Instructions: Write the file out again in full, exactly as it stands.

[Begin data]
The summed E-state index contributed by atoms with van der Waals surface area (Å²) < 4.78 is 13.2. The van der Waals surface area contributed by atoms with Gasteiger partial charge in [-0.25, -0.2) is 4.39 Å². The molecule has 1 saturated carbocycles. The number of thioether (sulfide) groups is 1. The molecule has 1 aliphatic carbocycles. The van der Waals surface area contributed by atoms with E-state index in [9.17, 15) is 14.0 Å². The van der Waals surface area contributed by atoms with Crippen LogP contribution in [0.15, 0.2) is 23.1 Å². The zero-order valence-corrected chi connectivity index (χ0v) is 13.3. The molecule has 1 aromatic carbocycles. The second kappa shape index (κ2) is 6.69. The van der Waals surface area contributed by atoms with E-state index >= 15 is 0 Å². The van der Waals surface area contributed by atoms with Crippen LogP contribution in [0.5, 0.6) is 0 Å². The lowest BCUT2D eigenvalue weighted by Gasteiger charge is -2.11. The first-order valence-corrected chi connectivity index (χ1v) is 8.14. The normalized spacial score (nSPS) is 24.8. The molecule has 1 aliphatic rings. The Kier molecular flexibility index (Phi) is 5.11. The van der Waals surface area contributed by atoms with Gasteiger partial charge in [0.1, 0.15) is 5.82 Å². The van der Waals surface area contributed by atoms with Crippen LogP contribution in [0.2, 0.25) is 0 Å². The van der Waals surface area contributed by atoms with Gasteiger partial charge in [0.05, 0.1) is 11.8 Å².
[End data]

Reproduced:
The summed E-state index contributed by atoms with van der Waals surface area (Å²) < 4.78 is 13.2. The van der Waals surface area contributed by atoms with Gasteiger partial charge in [-0.25, -0.2) is 4.39 Å². The molecule has 1 saturated carbocycles. The number of thioether (sulfide) groups is 1. The molecule has 1 aliphatic carbocycles. The van der Waals surface area contributed by atoms with E-state index in [9.17, 15) is 14.0 Å². The van der Waals surface area contributed by atoms with Crippen LogP contribution in [0.15, 0.2) is 23.1 Å². The zero-order valence-corrected chi connectivity index (χ0v) is 13.3. The molecule has 1 aromatic carbocycles. The second kappa shape index (κ2) is 6.69. The van der Waals surface area contributed by atoms with E-state index >= 15 is 0 Å². The van der Waals surface area contributed by atoms with Crippen LogP contribution in [0.5, 0.6) is 0 Å². The lowest BCUT2D eigenvalue weighted by Gasteiger charge is -2.11. The first-order valence-corrected chi connectivity index (χ1v) is 8.14. The normalized spacial score (nSPS) is 24.8. The molecule has 1 aliphatic rings. The Kier molecular flexibility index (Phi) is 5.11. The van der Waals surface area contributed by atoms with Gasteiger partial charge in [0.1, 0.15) is 5.82 Å². The van der Waals surface area contributed by atoms with Crippen LogP contribution in [0.2, 0.25) is 0 Å². The van der Waals surface area contributed by atoms with Gasteiger partial charge in [0.05, 0.1) is 11.8 Å².